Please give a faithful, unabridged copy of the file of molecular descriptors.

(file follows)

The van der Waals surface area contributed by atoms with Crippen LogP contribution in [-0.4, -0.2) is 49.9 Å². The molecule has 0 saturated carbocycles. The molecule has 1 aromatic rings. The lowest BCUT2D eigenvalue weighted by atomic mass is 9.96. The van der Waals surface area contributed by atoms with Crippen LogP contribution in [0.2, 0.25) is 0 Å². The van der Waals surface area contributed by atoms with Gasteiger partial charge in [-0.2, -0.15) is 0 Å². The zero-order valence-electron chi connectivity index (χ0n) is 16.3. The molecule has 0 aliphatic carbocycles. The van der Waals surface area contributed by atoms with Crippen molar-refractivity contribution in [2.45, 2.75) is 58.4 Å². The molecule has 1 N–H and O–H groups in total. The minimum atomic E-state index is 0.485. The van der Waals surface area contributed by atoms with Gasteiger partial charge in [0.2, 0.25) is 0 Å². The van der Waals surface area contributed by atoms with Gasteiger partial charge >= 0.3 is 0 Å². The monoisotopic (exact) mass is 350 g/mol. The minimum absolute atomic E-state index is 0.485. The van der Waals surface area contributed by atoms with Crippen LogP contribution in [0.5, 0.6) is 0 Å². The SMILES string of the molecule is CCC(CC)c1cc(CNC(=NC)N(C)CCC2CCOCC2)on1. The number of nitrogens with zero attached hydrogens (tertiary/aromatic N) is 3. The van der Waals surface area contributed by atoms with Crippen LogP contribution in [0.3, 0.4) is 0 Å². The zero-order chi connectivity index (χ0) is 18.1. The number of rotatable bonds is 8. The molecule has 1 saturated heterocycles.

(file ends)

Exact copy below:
The van der Waals surface area contributed by atoms with Crippen LogP contribution in [-0.4, -0.2) is 49.9 Å². The molecule has 0 saturated carbocycles. The molecule has 1 aromatic rings. The lowest BCUT2D eigenvalue weighted by atomic mass is 9.96. The van der Waals surface area contributed by atoms with Crippen LogP contribution in [0.2, 0.25) is 0 Å². The van der Waals surface area contributed by atoms with Gasteiger partial charge in [-0.2, -0.15) is 0 Å². The zero-order valence-electron chi connectivity index (χ0n) is 16.3. The molecule has 0 aliphatic carbocycles. The van der Waals surface area contributed by atoms with Crippen molar-refractivity contribution in [2.45, 2.75) is 58.4 Å². The molecule has 1 N–H and O–H groups in total. The minimum atomic E-state index is 0.485. The van der Waals surface area contributed by atoms with Gasteiger partial charge in [0.2, 0.25) is 0 Å². The van der Waals surface area contributed by atoms with Gasteiger partial charge >= 0.3 is 0 Å². The monoisotopic (exact) mass is 350 g/mol. The minimum absolute atomic E-state index is 0.485. The van der Waals surface area contributed by atoms with Crippen LogP contribution in [0.5, 0.6) is 0 Å². The SMILES string of the molecule is CCC(CC)c1cc(CNC(=NC)N(C)CCC2CCOCC2)on1. The number of nitrogens with zero attached hydrogens (tertiary/aromatic N) is 3. The van der Waals surface area contributed by atoms with Crippen LogP contribution in [0.3, 0.4) is 0 Å². The zero-order chi connectivity index (χ0) is 18.1. The number of rotatable bonds is 8. The molecule has 1 saturated heterocycles.